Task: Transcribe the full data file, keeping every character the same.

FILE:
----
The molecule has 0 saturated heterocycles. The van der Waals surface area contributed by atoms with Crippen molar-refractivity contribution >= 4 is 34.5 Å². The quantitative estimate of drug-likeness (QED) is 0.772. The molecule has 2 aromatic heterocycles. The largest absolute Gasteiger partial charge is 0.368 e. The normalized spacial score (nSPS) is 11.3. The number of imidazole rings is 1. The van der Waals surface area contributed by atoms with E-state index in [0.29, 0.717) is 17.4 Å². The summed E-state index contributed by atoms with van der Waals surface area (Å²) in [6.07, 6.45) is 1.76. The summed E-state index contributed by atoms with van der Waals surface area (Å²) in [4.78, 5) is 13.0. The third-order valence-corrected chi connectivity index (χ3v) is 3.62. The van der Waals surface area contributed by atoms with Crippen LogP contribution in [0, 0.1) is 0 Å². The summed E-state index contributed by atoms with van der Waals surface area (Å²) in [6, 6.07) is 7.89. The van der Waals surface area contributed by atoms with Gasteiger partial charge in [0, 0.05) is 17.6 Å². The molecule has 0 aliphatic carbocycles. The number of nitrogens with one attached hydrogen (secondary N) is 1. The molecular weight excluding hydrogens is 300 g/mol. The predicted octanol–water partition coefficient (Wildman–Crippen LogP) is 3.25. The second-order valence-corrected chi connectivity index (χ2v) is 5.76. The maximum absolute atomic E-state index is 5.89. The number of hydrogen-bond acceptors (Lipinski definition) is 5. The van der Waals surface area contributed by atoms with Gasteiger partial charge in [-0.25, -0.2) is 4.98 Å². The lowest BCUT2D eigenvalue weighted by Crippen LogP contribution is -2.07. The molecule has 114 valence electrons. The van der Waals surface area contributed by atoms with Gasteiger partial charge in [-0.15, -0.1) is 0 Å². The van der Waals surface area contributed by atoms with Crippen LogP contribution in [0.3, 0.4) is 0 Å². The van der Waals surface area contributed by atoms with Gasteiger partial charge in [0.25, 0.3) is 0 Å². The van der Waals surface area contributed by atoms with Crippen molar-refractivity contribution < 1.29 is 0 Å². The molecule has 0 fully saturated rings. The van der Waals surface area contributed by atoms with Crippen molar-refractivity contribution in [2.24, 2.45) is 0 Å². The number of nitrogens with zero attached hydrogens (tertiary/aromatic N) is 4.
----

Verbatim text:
The molecule has 0 saturated heterocycles. The van der Waals surface area contributed by atoms with Crippen molar-refractivity contribution >= 4 is 34.5 Å². The quantitative estimate of drug-likeness (QED) is 0.772. The molecule has 2 aromatic heterocycles. The largest absolute Gasteiger partial charge is 0.368 e. The normalized spacial score (nSPS) is 11.3. The number of imidazole rings is 1. The van der Waals surface area contributed by atoms with E-state index in [0.29, 0.717) is 17.4 Å². The summed E-state index contributed by atoms with van der Waals surface area (Å²) in [6.07, 6.45) is 1.76. The summed E-state index contributed by atoms with van der Waals surface area (Å²) in [4.78, 5) is 13.0. The third-order valence-corrected chi connectivity index (χ3v) is 3.62. The van der Waals surface area contributed by atoms with Crippen LogP contribution in [0, 0.1) is 0 Å². The summed E-state index contributed by atoms with van der Waals surface area (Å²) in [6, 6.07) is 7.89. The van der Waals surface area contributed by atoms with Gasteiger partial charge in [0, 0.05) is 17.6 Å². The molecule has 0 aliphatic carbocycles. The number of nitrogens with one attached hydrogen (secondary N) is 1. The molecular weight excluding hydrogens is 300 g/mol. The predicted octanol–water partition coefficient (Wildman–Crippen LogP) is 3.25. The second-order valence-corrected chi connectivity index (χ2v) is 5.76. The maximum absolute atomic E-state index is 5.89. The number of hydrogen-bond acceptors (Lipinski definition) is 5. The van der Waals surface area contributed by atoms with Gasteiger partial charge in [-0.25, -0.2) is 4.98 Å². The lowest BCUT2D eigenvalue weighted by Crippen LogP contribution is -2.07. The molecule has 114 valence electrons. The van der Waals surface area contributed by atoms with Gasteiger partial charge in [-0.15, -0.1) is 0 Å². The van der Waals surface area contributed by atoms with Crippen LogP contribution in [0.3, 0.4) is 0 Å². The van der Waals surface area contributed by atoms with Gasteiger partial charge in [0.25, 0.3) is 0 Å². The van der Waals surface area contributed by atoms with Crippen molar-refractivity contribution < 1.29 is 0 Å². The molecule has 0 fully saturated rings. The van der Waals surface area contributed by atoms with Crippen molar-refractivity contribution in [2.24, 2.45) is 0 Å². The number of nitrogens with zero attached hydrogens (tertiary/aromatic N) is 4.